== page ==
Friday 6th May marks the first day of 2016’s Fair Trade Fortnight, which,
according to Fair Trade Australia and New Zealand is an annual, nationwide celebration of all things fair trade and the difference that choosing fair makes for millions of farmers and workers in developing countries.
Here’s some information about what Fair Trade is, and how you can get involved in this year’s Fair Trade Fortnight:
Fairtrade advocates for better working conditions and improved terms of trade for farmers and workers in developing countries…
…When consumers purchase products with the Fairtrade Mark, they are supporting farmers and workers as they work to improve their livelihoods and provide better support to their communities. The Fairtrade Mark shows you that the Fairtrade ingredients in the product have been produced by small-scale farmer organisations or plantations that meet internationally agreed Fairtrade social, economic and environmental standards.
The standards include protection of workers’ rights and the protection of children, the preservation of the environment, payment of the Fairtrade Minimum Price and an additional Fairtrade Premium to invest in initiatives to support local communities or business development.
Fairtrade benefits small-scale farmers and workers by facilitating links to international markets through the development of supply chains. Small-scale farmers and workers are amongst the most marginalized groups globally and through Fairtrade they can lift themselves out of poverty to maintain their successful livelihoods.
Information source: Fair Trade Australia and New Zealand
If you have any questions about Fair Trade, how it works, and the impact it has, there’s a good chance Fair Trade Australia and New Zealand’s FAQs can answer it for you: http://fairtrade.com.au/en-au/what-is-fairtrade/faqs
During this year’s Fair Trade Fortnight, people around the world will be participating in the World Fairtrade Challenge, with the aim of having the largest Fair Trade coffee break in the world. The challenge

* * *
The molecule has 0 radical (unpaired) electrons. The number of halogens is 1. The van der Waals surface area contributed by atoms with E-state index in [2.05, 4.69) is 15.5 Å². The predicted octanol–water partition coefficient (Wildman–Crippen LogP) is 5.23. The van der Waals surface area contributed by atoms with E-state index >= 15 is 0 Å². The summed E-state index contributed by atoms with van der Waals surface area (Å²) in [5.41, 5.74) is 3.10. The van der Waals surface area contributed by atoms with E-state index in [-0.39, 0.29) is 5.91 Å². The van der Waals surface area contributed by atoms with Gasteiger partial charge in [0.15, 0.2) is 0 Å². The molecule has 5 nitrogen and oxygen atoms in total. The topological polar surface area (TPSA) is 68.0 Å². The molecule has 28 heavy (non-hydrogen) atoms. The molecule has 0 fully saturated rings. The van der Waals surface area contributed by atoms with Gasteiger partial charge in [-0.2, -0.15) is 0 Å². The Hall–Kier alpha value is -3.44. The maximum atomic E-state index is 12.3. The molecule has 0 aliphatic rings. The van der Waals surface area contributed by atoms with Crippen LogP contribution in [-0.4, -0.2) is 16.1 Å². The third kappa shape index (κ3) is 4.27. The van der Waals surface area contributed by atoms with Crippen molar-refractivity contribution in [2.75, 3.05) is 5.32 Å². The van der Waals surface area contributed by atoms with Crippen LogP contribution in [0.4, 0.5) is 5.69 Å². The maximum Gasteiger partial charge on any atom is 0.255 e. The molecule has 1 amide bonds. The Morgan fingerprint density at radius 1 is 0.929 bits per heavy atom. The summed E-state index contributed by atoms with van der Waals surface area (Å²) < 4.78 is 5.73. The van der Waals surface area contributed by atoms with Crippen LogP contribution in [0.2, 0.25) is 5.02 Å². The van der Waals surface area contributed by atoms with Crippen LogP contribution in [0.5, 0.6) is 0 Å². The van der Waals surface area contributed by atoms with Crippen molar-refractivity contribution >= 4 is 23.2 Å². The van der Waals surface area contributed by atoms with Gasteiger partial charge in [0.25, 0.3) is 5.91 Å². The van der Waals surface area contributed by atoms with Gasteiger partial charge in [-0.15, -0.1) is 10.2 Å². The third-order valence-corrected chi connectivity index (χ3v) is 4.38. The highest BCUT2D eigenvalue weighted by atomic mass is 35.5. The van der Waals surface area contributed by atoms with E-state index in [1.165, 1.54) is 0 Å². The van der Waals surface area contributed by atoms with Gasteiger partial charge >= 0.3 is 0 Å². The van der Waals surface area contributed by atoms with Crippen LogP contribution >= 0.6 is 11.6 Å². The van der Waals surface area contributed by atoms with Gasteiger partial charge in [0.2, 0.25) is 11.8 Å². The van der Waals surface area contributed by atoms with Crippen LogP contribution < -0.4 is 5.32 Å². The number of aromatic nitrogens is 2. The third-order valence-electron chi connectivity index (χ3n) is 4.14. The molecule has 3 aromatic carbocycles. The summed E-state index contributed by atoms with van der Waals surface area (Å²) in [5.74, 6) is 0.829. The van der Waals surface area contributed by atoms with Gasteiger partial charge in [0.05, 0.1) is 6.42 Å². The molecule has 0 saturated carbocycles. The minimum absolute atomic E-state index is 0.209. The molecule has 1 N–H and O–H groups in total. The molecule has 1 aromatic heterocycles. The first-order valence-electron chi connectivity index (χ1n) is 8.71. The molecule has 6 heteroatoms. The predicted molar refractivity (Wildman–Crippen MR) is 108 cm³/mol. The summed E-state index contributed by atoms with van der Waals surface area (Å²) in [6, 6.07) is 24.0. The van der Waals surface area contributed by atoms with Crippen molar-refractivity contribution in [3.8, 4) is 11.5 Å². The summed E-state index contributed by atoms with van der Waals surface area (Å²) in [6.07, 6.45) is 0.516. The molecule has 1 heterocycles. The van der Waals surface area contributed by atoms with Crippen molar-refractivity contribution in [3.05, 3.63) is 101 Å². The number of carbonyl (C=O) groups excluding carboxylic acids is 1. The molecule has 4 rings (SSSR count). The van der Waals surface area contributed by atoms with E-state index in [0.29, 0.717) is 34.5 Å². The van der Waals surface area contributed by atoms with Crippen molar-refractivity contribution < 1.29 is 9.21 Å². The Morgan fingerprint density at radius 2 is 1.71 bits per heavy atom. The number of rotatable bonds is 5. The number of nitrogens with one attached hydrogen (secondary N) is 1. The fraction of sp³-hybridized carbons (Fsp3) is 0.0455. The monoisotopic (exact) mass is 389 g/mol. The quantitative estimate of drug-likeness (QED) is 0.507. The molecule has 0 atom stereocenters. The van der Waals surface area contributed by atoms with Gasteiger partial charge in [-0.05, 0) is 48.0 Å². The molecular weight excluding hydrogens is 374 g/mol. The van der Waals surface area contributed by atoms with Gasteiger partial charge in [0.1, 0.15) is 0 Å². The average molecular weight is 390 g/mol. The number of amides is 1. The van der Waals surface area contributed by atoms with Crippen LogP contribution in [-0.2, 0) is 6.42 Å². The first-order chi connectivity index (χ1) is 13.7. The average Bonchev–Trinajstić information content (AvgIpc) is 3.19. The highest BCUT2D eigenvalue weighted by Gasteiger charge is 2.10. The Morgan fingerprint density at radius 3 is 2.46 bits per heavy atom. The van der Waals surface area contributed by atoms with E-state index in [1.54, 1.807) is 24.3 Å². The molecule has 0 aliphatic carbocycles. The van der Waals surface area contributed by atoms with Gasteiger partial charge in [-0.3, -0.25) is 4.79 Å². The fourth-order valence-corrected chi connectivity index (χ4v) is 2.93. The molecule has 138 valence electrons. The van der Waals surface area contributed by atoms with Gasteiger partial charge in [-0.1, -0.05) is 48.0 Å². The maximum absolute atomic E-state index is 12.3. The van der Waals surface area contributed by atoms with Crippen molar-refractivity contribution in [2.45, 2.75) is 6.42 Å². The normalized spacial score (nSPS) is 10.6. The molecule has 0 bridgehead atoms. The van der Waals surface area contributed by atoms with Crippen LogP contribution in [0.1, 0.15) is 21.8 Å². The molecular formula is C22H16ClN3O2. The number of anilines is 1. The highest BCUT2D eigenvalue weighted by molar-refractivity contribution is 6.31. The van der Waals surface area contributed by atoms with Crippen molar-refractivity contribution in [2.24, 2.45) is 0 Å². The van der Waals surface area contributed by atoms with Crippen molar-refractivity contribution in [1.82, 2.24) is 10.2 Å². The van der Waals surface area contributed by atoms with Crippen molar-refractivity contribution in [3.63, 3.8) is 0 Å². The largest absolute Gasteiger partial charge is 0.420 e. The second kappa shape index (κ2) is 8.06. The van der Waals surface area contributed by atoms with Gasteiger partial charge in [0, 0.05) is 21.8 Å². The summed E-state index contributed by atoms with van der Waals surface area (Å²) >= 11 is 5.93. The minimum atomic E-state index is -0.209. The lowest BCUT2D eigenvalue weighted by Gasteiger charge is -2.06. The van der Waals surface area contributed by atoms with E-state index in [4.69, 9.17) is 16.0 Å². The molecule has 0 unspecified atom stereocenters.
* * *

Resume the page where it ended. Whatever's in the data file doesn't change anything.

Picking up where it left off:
will run from the 13th-15th May, and more than a million people worldwide have lready joined the challenge.
Invite your friends, family or workplace to support Fair Trade and take part in the challenge by drinking any number of cups of Fair Trade coffee during the period of 13-15 May.
To sign up online, or find our more, head to www.fairtradechallenge.org.
Information source: World Fairtrade Challenge
Fair Trade and the Edmund Rice Centre
The Edmund Rice Centre (ERC) promotes international economic justice through their “Fairtrade Project”, which applies the principles of fair trade.
By buying and selling Fairtrade goods.
By spreading awareness of issues involved in Fairtrade.
By community education about Fairtrade in schools and communities.
By providing and making Fairtrade products easily available to schools and other groups.
By giving talks and/or workshops, on issues related to Fairtrade, to staff and students in our schools.
By encouraging students, and so involving their peers, teachers and parents, to be actively involved in issues of social and economic justice related to Fairtrade in their school and local community.
ERC has actively been involved in buying and selling Fairtrade products, and has been supplying staff rooms of the larger Sydney schools with Fairtrade tea and coffee for some time.
For more information on the ERC’s Fairtrade Project, head to the ERC website, and click on “fair trade.”
Information source: ERC’s Fair Trade